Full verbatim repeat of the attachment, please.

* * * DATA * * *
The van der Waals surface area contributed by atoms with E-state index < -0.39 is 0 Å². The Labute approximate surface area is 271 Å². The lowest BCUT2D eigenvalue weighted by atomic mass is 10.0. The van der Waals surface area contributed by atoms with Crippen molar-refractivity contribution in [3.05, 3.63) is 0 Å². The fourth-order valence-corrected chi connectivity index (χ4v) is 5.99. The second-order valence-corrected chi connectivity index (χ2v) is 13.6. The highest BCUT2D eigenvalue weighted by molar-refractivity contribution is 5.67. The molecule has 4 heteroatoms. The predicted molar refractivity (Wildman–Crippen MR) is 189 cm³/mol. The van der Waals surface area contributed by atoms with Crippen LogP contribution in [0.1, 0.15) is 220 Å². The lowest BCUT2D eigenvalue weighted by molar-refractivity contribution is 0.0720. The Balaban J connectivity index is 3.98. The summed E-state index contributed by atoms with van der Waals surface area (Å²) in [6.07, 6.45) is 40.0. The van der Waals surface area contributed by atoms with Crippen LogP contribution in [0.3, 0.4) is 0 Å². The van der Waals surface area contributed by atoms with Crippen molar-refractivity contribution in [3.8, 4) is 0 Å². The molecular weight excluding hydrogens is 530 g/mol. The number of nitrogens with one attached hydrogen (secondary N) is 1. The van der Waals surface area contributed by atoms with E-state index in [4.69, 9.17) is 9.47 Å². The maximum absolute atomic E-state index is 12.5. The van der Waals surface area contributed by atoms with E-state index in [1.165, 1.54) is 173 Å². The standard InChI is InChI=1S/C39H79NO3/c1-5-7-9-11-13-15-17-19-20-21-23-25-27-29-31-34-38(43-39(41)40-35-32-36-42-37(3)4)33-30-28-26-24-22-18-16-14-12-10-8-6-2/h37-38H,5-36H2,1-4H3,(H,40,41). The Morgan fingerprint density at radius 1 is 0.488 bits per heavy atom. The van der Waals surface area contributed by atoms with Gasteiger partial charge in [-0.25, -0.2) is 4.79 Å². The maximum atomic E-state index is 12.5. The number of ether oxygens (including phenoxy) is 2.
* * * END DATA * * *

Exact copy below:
The van der Waals surface area contributed by atoms with E-state index < -0.39 is 0 Å². The Labute approximate surface area is 271 Å². The lowest BCUT2D eigenvalue weighted by atomic mass is 10.0. The van der Waals surface area contributed by atoms with Crippen molar-refractivity contribution in [3.05, 3.63) is 0 Å². The fourth-order valence-corrected chi connectivity index (χ4v) is 5.99. The second-order valence-corrected chi connectivity index (χ2v) is 13.6. The highest BCUT2D eigenvalue weighted by molar-refractivity contribution is 5.67. The molecule has 4 heteroatoms. The predicted molar refractivity (Wildman–Crippen MR) is 189 cm³/mol. The van der Waals surface area contributed by atoms with Crippen LogP contribution in [0.1, 0.15) is 220 Å². The lowest BCUT2D eigenvalue weighted by molar-refractivity contribution is 0.0720. The Balaban J connectivity index is 3.98. The summed E-state index contributed by atoms with van der Waals surface area (Å²) in [6.07, 6.45) is 40.0. The van der Waals surface area contributed by atoms with Crippen LogP contribution in [0.3, 0.4) is 0 Å². The van der Waals surface area contributed by atoms with Crippen molar-refractivity contribution in [3.8, 4) is 0 Å². The molecular weight excluding hydrogens is 530 g/mol. The number of nitrogens with one attached hydrogen (secondary N) is 1. The van der Waals surface area contributed by atoms with E-state index in [4.69, 9.17) is 9.47 Å². The maximum absolute atomic E-state index is 12.5. The van der Waals surface area contributed by atoms with E-state index in [1.165, 1.54) is 173 Å². The standard InChI is InChI=1S/C39H79NO3/c1-5-7-9-11-13-15-17-19-20-21-23-25-27-29-31-34-38(43-39(41)40-35-32-36-42-37(3)4)33-30-28-26-24-22-18-16-14-12-10-8-6-2/h37-38H,5-36H2,1-4H3,(H,40,41). The Morgan fingerprint density at radius 1 is 0.488 bits per heavy atom. The van der Waals surface area contributed by atoms with Gasteiger partial charge in [-0.25, -0.2) is 4.79 Å². The maximum atomic E-state index is 12.5. The number of ether oxygens (including phenoxy) is 2.